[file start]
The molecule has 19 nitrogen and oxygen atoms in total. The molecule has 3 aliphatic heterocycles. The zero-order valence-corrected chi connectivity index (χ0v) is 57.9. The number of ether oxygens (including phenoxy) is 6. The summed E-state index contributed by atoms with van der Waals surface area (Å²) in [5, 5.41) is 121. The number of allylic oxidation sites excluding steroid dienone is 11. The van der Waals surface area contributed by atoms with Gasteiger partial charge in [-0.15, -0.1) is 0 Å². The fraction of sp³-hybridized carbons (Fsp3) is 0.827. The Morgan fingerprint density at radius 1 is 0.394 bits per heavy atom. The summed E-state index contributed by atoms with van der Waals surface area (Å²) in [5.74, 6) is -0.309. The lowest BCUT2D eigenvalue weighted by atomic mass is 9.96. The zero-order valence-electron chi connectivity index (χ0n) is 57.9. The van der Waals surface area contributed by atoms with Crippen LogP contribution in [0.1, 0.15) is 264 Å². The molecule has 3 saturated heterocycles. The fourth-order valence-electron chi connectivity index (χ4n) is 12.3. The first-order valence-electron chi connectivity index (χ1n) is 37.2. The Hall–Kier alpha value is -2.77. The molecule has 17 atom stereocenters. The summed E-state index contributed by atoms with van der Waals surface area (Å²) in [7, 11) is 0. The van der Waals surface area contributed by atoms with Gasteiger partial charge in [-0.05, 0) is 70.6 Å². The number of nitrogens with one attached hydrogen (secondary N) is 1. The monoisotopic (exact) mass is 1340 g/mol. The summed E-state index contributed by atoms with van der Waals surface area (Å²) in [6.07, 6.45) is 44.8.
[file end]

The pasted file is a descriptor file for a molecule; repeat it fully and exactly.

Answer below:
The molecule has 19 nitrogen and oxygen atoms in total. The molecule has 3 aliphatic heterocycles. The zero-order valence-corrected chi connectivity index (χ0v) is 57.9. The number of ether oxygens (including phenoxy) is 6. The summed E-state index contributed by atoms with van der Waals surface area (Å²) in [5, 5.41) is 121. The number of allylic oxidation sites excluding steroid dienone is 11. The van der Waals surface area contributed by atoms with Gasteiger partial charge in [-0.15, -0.1) is 0 Å². The fraction of sp³-hybridized carbons (Fsp3) is 0.827. The Morgan fingerprint density at radius 1 is 0.394 bits per heavy atom. The summed E-state index contributed by atoms with van der Waals surface area (Å²) in [5.74, 6) is -0.309. The lowest BCUT2D eigenvalue weighted by atomic mass is 9.96. The zero-order valence-electron chi connectivity index (χ0n) is 57.9. The van der Waals surface area contributed by atoms with Crippen LogP contribution in [0.1, 0.15) is 264 Å². The molecule has 3 saturated heterocycles. The fourth-order valence-electron chi connectivity index (χ4n) is 12.3. The first-order valence-electron chi connectivity index (χ1n) is 37.2. The Hall–Kier alpha value is -2.77. The molecule has 17 atom stereocenters. The summed E-state index contributed by atoms with van der Waals surface area (Å²) in [7, 11) is 0. The van der Waals surface area contributed by atoms with Gasteiger partial charge in [-0.05, 0) is 70.6 Å². The number of nitrogens with one attached hydrogen (secondary N) is 1. The monoisotopic (exact) mass is 1340 g/mol. The summed E-state index contributed by atoms with van der Waals surface area (Å²) in [6.07, 6.45) is 44.8.